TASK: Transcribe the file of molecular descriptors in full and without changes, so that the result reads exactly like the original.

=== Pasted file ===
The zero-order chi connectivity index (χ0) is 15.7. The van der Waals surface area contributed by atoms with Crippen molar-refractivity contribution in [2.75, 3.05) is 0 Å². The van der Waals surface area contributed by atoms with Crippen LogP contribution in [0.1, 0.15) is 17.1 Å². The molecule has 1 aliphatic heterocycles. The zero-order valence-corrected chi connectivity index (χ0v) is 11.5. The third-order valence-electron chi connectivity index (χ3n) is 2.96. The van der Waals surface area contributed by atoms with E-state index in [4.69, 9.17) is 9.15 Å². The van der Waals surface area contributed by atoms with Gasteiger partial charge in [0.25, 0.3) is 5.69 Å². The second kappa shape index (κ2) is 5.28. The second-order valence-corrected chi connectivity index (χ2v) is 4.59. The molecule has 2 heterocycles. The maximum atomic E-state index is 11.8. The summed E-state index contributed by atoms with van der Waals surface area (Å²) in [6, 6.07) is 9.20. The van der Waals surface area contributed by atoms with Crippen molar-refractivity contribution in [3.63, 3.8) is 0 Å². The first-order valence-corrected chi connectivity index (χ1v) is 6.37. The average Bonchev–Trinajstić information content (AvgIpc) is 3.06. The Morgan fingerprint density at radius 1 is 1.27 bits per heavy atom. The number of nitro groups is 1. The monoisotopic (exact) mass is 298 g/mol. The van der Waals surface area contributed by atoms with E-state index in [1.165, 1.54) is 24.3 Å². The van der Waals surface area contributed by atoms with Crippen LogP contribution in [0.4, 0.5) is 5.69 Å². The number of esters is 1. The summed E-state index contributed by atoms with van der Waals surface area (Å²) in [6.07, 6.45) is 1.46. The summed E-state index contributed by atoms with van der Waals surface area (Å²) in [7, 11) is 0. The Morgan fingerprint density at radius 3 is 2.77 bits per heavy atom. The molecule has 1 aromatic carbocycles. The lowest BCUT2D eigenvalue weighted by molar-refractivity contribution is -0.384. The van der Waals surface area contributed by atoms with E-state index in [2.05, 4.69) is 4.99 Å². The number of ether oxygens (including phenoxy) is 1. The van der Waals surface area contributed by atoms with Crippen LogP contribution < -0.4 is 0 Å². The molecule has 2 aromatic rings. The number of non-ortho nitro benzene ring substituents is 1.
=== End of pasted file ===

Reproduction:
The zero-order chi connectivity index (χ0) is 15.7. The van der Waals surface area contributed by atoms with Crippen molar-refractivity contribution in [2.75, 3.05) is 0 Å². The van der Waals surface area contributed by atoms with Crippen LogP contribution in [0.1, 0.15) is 17.1 Å². The molecule has 1 aliphatic heterocycles. The zero-order valence-corrected chi connectivity index (χ0v) is 11.5. The third-order valence-electron chi connectivity index (χ3n) is 2.96. The van der Waals surface area contributed by atoms with E-state index in [4.69, 9.17) is 9.15 Å². The van der Waals surface area contributed by atoms with Gasteiger partial charge in [0.25, 0.3) is 5.69 Å². The second kappa shape index (κ2) is 5.28. The second-order valence-corrected chi connectivity index (χ2v) is 4.59. The molecule has 2 heterocycles. The maximum atomic E-state index is 11.8. The summed E-state index contributed by atoms with van der Waals surface area (Å²) in [6, 6.07) is 9.20. The van der Waals surface area contributed by atoms with Crippen molar-refractivity contribution in [3.63, 3.8) is 0 Å². The first-order valence-corrected chi connectivity index (χ1v) is 6.37. The average Bonchev–Trinajstić information content (AvgIpc) is 3.06. The Morgan fingerprint density at radius 1 is 1.27 bits per heavy atom. The number of nitro groups is 1. The monoisotopic (exact) mass is 298 g/mol. The van der Waals surface area contributed by atoms with E-state index in [1.165, 1.54) is 24.3 Å². The van der Waals surface area contributed by atoms with Crippen LogP contribution in [0.4, 0.5) is 5.69 Å². The number of esters is 1. The summed E-state index contributed by atoms with van der Waals surface area (Å²) in [6.07, 6.45) is 1.46. The summed E-state index contributed by atoms with van der Waals surface area (Å²) in [7, 11) is 0. The Morgan fingerprint density at radius 3 is 2.77 bits per heavy atom. The molecule has 1 aromatic carbocycles. The lowest BCUT2D eigenvalue weighted by molar-refractivity contribution is -0.384. The van der Waals surface area contributed by atoms with E-state index in [2.05, 4.69) is 4.99 Å². The number of ether oxygens (including phenoxy) is 1. The van der Waals surface area contributed by atoms with Crippen LogP contribution < -0.4 is 0 Å². The molecule has 2 aromatic rings. The number of non-ortho nitro benzene ring substituents is 1.